34. Unit operation in food processing
    • Materials handling
    • separating
    • cleaning
    • disintegrating
    • pumping 
    • mixing
    • heat exhange
    • evaporation
    • drying
    • forming
    • packaging
    • non-thermal methods
  35. value-added
    food which value has been added through special growing, processing or packaging
  36. categories of manufactured foods
    • Primary: basic modification
    • Secondary: combination of ingredients to form new foods
    • Tertiary: complete food items
  37. types of spoilage
    • microbial
    • chemical
    • physical
  38. types of drying
    • sun drying (radiant heat)
    • hot air drying (enclosed environment)
    • spray drying (fluids sprayed into hot air)
    • fluidised bed drying (conveyor belt hot air)
    • Vacuum drying (decreased pressure = lower temp needed)
    • freeze drying (frozen food in a vacuum sublimes water out of food)
    • roller drum drying (past type food applied to heated drum)
  39. slow freezing
    creates large ice crystals-> damages cells-> "juices" released at thawing->loss of....-> poor quality.

    freezer burn is a result of dehydration
  40. freezing point of foods
    • freezing points are depressed by dissolved substances
    • meat=-1.5
    • vegies=-1.0
    • milk=-0.5
    • ice cream=-6.0
  41. freezing techniques
    • increase surface area and speed of freezing
    • Sharp freezing- air blasting
    • contact plate- scraped surface
    • liquid immersion- cryogenic feezing
  42. factors in thermal processing
    • microbial heat resistance
    • heat transfer ability of food
    • type and size of container
  43. D values
    Decimal reduction time: used to describe heat resistance of microbs and represents the time to destroy 1 log cycle (90%) of bacteria.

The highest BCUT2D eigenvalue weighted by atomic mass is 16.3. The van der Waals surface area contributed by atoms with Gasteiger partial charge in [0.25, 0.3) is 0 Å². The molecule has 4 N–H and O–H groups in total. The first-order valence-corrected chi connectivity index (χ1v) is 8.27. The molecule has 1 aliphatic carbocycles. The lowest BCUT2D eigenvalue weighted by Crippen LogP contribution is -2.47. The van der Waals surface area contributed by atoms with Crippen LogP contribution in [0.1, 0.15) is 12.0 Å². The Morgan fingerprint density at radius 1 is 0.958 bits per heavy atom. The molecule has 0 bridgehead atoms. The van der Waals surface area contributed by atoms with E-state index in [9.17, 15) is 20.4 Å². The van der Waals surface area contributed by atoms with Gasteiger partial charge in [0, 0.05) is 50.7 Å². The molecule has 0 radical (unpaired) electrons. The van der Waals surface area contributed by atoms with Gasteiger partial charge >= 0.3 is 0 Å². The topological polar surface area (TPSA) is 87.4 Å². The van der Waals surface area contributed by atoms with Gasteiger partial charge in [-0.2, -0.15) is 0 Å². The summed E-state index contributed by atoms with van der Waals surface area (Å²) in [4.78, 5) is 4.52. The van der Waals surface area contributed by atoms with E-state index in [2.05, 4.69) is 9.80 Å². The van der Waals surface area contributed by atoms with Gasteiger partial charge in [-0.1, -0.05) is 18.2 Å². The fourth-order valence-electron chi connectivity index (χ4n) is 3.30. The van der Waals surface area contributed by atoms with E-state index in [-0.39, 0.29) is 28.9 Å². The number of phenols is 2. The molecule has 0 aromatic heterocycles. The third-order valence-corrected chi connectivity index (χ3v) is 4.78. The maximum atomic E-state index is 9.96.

44. how much heat?
    depends on type and number of organisms
  45. 12D
    defines a commercially sterile product (probability that one in 10^12 can would have a botulinum spore).

    12 log cycle reductions
  46. Acid foods
    pH of 4.6 or less

    bacteria are easier to destroy with heat when in acid conditions (lower temp and time neded)
  47. Types of preservatives
    • acid
    • sugar and salt
    • smoke
    • chemicals
  48. acidulants
    food acids which control pH, combined with other techniques for preservation

    • acetic: flavour, decreases pH
    • benzoic: antimicrobial
    • phosphoric: flavour/tartness in beverages
    • propionic: antimicrobial
  49. Radiant heat
    • Microwave heating: exciting of h2o
    • Irradiation: limited for specific uses
    • Ohmic heating (OH): electric current heats at rapid rate, food needs water and electrolytes
  50. Hurdle Technology
    innovative non-thermal meathod combination of low level preservation. ex. aw, pH, temp, and antimicrobial all done together.